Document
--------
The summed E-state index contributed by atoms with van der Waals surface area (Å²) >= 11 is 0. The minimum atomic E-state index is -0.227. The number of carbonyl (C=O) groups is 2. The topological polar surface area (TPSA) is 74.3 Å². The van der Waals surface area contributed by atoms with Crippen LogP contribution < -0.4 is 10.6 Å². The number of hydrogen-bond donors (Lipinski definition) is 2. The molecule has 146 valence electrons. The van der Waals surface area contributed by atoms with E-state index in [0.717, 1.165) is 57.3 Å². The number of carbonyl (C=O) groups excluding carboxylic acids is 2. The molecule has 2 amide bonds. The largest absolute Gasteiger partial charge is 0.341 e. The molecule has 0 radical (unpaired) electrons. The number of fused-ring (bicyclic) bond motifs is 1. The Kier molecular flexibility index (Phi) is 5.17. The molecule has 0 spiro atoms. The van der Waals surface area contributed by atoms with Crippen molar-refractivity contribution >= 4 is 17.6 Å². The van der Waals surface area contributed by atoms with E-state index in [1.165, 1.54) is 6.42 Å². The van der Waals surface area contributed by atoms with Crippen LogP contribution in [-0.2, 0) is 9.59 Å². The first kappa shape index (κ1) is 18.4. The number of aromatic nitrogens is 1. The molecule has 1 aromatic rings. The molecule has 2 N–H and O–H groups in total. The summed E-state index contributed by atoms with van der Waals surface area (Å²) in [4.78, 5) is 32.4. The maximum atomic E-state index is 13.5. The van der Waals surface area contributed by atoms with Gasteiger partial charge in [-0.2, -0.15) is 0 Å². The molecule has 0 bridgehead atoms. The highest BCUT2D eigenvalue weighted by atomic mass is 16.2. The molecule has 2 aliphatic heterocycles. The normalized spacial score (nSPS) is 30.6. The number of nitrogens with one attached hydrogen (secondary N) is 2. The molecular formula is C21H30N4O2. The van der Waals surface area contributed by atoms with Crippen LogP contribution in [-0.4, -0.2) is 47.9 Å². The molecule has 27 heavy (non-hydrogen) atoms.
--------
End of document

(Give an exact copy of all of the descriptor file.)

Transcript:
The summed E-state index contributed by atoms with van der Waals surface area (Å²) >= 11 is 0. The minimum atomic E-state index is -0.227. The number of carbonyl (C=O) groups is 2. The topological polar surface area (TPSA) is 74.3 Å². The van der Waals surface area contributed by atoms with Crippen LogP contribution < -0.4 is 10.6 Å². The number of hydrogen-bond donors (Lipinski definition) is 2. The molecule has 146 valence electrons. The van der Waals surface area contributed by atoms with E-state index in [0.717, 1.165) is 57.3 Å². The number of carbonyl (C=O) groups excluding carboxylic acids is 2. The molecule has 2 amide bonds. The largest absolute Gasteiger partial charge is 0.341 e. The molecule has 0 radical (unpaired) electrons. The number of fused-ring (bicyclic) bond motifs is 1. The Kier molecular flexibility index (Phi) is 5.17. The molecule has 0 spiro atoms. The van der Waals surface area contributed by atoms with Crippen molar-refractivity contribution >= 4 is 17.6 Å². The van der Waals surface area contributed by atoms with E-state index in [1.165, 1.54) is 6.42 Å². The van der Waals surface area contributed by atoms with Crippen LogP contribution in [-0.2, 0) is 9.59 Å². The first kappa shape index (κ1) is 18.4. The number of aromatic nitrogens is 1. The molecule has 1 aromatic rings. The molecule has 2 N–H and O–H groups in total. The summed E-state index contributed by atoms with van der Waals surface area (Å²) in [4.78, 5) is 32.4. The maximum atomic E-state index is 13.5. The van der Waals surface area contributed by atoms with Gasteiger partial charge in [-0.2, -0.15) is 0 Å². The molecule has 0 bridgehead atoms. The highest BCUT2D eigenvalue weighted by atomic mass is 16.2. The molecule has 2 aliphatic heterocycles. The normalized spacial score (nSPS) is 30.6. The number of nitrogens with one attached hydrogen (secondary N) is 2. The molecular formula is C21H30N4O2. The van der Waals surface area contributed by atoms with Crippen LogP contribution in [-0.4, -0.2) is 47.9 Å². The molecule has 27 heavy (non-hydrogen) atoms.